Raising a glass to the Microbrewery BoomPublished on 17th January 2019 2019-01-17T16:52:23+00:00 - Last update on 7th October 2019 2019-10-07T03:04:29+00:00
The growth of craft beer drinking has meant plenty of opportunities for brewers – but how do you make the step from shed – or even kitchen table – to an industrial unit?
Being able to create a great beer is, of course, the most vital skill for any brewer. But even if you can guaranteed quality with every batch, there is a great deal more to running a microbrewery business than creating a fantastic brew.
Many of us might claim that a greater brewer is born, not made and that the ability to turn a bag of grain into an appealing pint is an innate skill. But while it may be true that we need an aptitude and an abiding love of the craft of brewing, the truth is that it is a skill which must be learned.
Some small breweries, such as New Bristol Brewery, recognise this fact and now offer formal courses in brewing. Their Bristol Brewery School provides an extensive portfolio of brewing, tasting and business-focused programmes offered on campus, from one-day crash sessions to paced programmes of tuition.
The ability to know what to do, and specifically what to do when things go wrong, can spell the difference between a steady, dependable production run and costly disasters.
But even after you have honed your skills, you are still a long way from becoming a brewer. You will need equipment and premises, and a distribution network to put those skills to work.
Many brewers often start brewing in their kitchen but, although it may be technically possible to produce beer with ordinary domestic equipment, in practice a mash tank, lauter tun and fermentation tank, plus some pumps and heaters, will be required to brew beer.
However, costs will rise as the size of vessels and consequent production volumes grow. A £10,000 installation might produce around 400 litres of beer on each production run.
A 12-barrel brewery, producing 2,000 litres or more, could set you back between £50,000 to £80,000. Funding solutions do exist for this type of investment when you are ready to make the leap into real volume production and include both Secured Loans and Asset Finance solutions.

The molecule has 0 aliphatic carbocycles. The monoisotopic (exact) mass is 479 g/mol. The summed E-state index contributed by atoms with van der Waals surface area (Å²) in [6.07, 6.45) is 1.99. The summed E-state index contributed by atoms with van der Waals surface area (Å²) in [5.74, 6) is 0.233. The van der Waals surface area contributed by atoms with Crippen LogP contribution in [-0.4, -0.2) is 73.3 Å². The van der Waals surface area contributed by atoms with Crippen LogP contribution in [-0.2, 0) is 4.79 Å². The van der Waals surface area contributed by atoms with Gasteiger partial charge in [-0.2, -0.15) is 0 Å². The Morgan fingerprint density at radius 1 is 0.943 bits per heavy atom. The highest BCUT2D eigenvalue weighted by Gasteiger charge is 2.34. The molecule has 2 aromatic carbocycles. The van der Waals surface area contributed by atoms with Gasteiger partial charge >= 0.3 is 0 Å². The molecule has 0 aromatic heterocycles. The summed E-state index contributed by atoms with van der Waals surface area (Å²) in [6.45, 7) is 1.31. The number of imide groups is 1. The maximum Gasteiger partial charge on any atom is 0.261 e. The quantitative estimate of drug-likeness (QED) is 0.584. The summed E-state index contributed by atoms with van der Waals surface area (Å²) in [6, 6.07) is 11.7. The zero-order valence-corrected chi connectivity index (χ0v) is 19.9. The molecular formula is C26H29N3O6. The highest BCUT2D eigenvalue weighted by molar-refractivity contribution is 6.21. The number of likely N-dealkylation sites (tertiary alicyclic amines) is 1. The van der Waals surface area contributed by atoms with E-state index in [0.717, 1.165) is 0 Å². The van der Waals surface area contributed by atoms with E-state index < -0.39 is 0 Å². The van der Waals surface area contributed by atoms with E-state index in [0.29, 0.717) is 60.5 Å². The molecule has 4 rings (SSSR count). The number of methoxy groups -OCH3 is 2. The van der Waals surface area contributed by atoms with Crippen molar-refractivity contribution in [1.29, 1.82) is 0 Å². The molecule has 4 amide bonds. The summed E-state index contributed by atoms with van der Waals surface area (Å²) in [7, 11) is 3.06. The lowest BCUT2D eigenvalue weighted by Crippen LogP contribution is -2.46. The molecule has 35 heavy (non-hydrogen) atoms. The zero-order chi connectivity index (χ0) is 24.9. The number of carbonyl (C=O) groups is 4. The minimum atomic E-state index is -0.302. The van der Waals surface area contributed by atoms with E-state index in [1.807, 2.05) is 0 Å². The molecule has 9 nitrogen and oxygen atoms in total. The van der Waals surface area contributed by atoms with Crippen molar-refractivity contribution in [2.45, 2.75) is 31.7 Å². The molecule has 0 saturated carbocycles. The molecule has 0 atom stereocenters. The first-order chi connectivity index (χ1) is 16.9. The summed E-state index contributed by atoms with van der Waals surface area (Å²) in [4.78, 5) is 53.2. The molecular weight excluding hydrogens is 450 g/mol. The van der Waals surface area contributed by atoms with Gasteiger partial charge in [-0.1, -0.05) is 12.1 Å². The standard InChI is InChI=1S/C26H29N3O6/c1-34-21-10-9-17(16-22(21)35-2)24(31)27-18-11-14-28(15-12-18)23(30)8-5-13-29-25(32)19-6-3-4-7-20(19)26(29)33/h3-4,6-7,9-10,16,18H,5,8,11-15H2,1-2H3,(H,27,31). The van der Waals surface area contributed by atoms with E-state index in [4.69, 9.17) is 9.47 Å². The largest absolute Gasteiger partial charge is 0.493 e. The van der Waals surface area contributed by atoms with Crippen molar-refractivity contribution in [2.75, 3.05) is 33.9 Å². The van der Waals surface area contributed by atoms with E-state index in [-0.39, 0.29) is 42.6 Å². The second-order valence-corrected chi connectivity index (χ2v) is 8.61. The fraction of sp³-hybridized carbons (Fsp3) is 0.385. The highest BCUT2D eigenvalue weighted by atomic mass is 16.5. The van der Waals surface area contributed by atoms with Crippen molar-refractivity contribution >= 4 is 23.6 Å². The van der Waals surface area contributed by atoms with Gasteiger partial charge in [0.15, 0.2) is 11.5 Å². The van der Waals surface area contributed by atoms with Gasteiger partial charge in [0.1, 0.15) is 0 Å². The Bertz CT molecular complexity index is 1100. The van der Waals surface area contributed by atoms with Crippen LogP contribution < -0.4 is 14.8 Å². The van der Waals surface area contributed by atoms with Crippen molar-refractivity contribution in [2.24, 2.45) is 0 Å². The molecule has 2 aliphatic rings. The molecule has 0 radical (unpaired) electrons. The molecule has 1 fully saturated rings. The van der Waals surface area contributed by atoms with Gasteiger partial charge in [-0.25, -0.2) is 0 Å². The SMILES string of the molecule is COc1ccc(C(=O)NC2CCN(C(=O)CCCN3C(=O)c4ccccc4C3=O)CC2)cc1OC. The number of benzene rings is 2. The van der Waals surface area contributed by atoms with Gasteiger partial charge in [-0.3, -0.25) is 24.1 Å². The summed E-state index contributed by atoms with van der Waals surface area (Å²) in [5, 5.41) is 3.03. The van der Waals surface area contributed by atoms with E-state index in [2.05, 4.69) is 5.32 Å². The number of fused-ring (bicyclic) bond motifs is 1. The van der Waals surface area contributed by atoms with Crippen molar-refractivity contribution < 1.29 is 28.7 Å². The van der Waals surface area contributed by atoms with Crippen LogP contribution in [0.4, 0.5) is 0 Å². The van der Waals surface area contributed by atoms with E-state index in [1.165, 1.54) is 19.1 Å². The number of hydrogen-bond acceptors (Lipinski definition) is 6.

Premises for your microbrewery
The biggest financial commitment, however, may not be in your brewing equipment but in finding somewhere to install it. If you have an outhouse or barn standing empty, this may not be a problem but, in many cases, you will need to find other suitable premises.
From there, switching to a commercial basis may be possible with minimum investment in brewing and bottling equipment, and suitable premises. Obviously, you will need running water, electricity and drainage. You should also think about the future, and ideally find somewhere with room for expansion, with open floors capable of carrying substantial loads, and with good roof height.
Cleanliness is essential. Washable walls and seamless, impact-resistant, anti-slip flooring will be essential, although you may be able to install polyurethane resin flooring to an existing floor.
A small 2.5-barrel brewery, which may be around the smallest viable for a business, could be housed in as little as 250-500 square feet but you may need additional space for storage. If you’re looking at a 15 barrel brewery, you would need 1400-1600 square feet.
Properties such as diaries which have all the necessary facilities already in place could be ideal, but you may need to find an industrial unit. Many farm businesses now offer suitable units in surplus agricultural buildings. A Short-term Loan might be useful if you are considering taking on a leased unit but a Commercial Mortgage might be more suitable for the long term, allowing you to build up a valuable asset for your business by buying the premises it works from.